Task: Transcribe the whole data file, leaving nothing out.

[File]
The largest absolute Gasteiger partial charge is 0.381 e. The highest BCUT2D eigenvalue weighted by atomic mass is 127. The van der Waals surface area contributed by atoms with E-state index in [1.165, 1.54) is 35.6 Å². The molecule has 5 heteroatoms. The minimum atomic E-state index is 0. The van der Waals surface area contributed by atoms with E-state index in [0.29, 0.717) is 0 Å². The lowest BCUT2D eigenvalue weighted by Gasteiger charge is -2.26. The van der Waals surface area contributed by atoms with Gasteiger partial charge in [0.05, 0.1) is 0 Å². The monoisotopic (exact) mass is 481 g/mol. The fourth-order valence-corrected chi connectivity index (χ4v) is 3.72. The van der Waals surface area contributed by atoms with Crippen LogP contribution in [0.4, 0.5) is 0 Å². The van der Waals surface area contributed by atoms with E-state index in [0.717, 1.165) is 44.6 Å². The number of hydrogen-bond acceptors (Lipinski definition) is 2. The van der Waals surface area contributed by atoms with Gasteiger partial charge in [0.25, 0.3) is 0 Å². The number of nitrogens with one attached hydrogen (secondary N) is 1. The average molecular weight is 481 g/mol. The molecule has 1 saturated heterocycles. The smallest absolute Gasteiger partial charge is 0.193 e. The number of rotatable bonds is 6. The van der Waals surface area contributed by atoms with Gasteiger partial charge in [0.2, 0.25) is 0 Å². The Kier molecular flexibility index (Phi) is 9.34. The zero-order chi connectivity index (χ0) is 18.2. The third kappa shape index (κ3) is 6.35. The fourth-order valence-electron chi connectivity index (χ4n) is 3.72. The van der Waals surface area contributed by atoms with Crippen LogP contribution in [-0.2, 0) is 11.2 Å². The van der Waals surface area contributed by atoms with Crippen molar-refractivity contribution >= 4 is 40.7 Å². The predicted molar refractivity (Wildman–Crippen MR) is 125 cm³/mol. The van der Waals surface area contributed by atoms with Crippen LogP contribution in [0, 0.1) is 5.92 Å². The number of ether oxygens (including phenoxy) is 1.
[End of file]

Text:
The largest absolute Gasteiger partial charge is 0.381 e. The highest BCUT2D eigenvalue weighted by atomic mass is 127. The van der Waals surface area contributed by atoms with E-state index in [1.165, 1.54) is 35.6 Å². The molecule has 5 heteroatoms. The minimum atomic E-state index is 0. The van der Waals surface area contributed by atoms with E-state index in [0.29, 0.717) is 0 Å². The lowest BCUT2D eigenvalue weighted by Gasteiger charge is -2.26. The van der Waals surface area contributed by atoms with Gasteiger partial charge in [0.05, 0.1) is 0 Å². The monoisotopic (exact) mass is 481 g/mol. The fourth-order valence-corrected chi connectivity index (χ4v) is 3.72. The van der Waals surface area contributed by atoms with Crippen LogP contribution in [0.4, 0.5) is 0 Å². The van der Waals surface area contributed by atoms with E-state index in [0.717, 1.165) is 44.6 Å². The number of hydrogen-bond acceptors (Lipinski definition) is 2. The van der Waals surface area contributed by atoms with Gasteiger partial charge in [0.25, 0.3) is 0 Å². The number of nitrogens with one attached hydrogen (secondary N) is 1. The average molecular weight is 481 g/mol. The molecule has 1 saturated heterocycles. The smallest absolute Gasteiger partial charge is 0.193 e. The number of rotatable bonds is 6. The van der Waals surface area contributed by atoms with Gasteiger partial charge in [0.2, 0.25) is 0 Å². The Kier molecular flexibility index (Phi) is 9.34. The zero-order chi connectivity index (χ0) is 18.2. The third kappa shape index (κ3) is 6.35. The fourth-order valence-electron chi connectivity index (χ4n) is 3.72. The van der Waals surface area contributed by atoms with Crippen LogP contribution in [-0.2, 0) is 11.2 Å². The van der Waals surface area contributed by atoms with Crippen molar-refractivity contribution >= 4 is 40.7 Å². The predicted molar refractivity (Wildman–Crippen MR) is 125 cm³/mol. The van der Waals surface area contributed by atoms with Crippen LogP contribution in [0, 0.1) is 5.92 Å². The number of ether oxygens (including phenoxy) is 1.